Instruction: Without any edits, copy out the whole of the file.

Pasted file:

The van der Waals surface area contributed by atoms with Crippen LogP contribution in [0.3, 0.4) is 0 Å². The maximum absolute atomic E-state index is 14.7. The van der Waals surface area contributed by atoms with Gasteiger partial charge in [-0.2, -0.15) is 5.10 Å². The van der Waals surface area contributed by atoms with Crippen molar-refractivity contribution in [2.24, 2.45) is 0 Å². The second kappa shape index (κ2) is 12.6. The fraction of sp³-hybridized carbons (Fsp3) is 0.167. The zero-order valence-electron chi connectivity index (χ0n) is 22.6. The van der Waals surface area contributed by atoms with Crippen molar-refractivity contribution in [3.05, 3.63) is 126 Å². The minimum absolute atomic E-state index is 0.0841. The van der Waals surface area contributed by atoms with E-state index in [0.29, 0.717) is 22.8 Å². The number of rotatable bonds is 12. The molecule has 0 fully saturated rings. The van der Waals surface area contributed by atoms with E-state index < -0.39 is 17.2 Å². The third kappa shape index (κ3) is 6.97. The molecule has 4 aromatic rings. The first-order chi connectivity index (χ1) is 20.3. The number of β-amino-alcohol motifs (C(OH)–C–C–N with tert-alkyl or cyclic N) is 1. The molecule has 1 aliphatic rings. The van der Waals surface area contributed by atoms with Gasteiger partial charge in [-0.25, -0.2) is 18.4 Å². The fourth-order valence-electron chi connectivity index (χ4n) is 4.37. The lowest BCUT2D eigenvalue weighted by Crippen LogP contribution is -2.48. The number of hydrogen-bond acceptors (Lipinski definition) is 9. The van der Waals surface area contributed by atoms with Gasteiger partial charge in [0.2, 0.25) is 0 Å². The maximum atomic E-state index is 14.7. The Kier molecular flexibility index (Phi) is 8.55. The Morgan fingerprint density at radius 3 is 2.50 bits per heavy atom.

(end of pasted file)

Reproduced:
The van der Waals surface area contributed by atoms with Crippen LogP contribution in [0.3, 0.4) is 0 Å². The maximum absolute atomic E-state index is 14.7. The van der Waals surface area contributed by atoms with Gasteiger partial charge in [-0.2, -0.15) is 5.10 Å². The van der Waals surface area contributed by atoms with Crippen molar-refractivity contribution in [2.24, 2.45) is 0 Å². The second kappa shape index (κ2) is 12.6. The fraction of sp³-hybridized carbons (Fsp3) is 0.167. The zero-order valence-electron chi connectivity index (χ0n) is 22.6. The van der Waals surface area contributed by atoms with Crippen molar-refractivity contribution in [3.05, 3.63) is 126 Å². The minimum absolute atomic E-state index is 0.0841. The van der Waals surface area contributed by atoms with E-state index in [0.29, 0.717) is 22.8 Å². The number of rotatable bonds is 12. The molecule has 0 fully saturated rings. The van der Waals surface area contributed by atoms with E-state index < -0.39 is 17.2 Å². The third kappa shape index (κ3) is 6.97. The molecule has 4 aromatic rings. The first-order chi connectivity index (χ1) is 20.3. The number of β-amino-alcohol motifs (C(OH)–C–C–N with tert-alkyl or cyclic N) is 1. The molecule has 1 aliphatic rings. The van der Waals surface area contributed by atoms with Gasteiger partial charge in [-0.25, -0.2) is 18.4 Å². The fourth-order valence-electron chi connectivity index (χ4n) is 4.37. The lowest BCUT2D eigenvalue weighted by Crippen LogP contribution is -2.48. The number of hydrogen-bond acceptors (Lipinski definition) is 9. The van der Waals surface area contributed by atoms with Gasteiger partial charge in [0.2, 0.25) is 0 Å². The maximum atomic E-state index is 14.7. The Kier molecular flexibility index (Phi) is 8.55. The Morgan fingerprint density at radius 3 is 2.50 bits per heavy atom.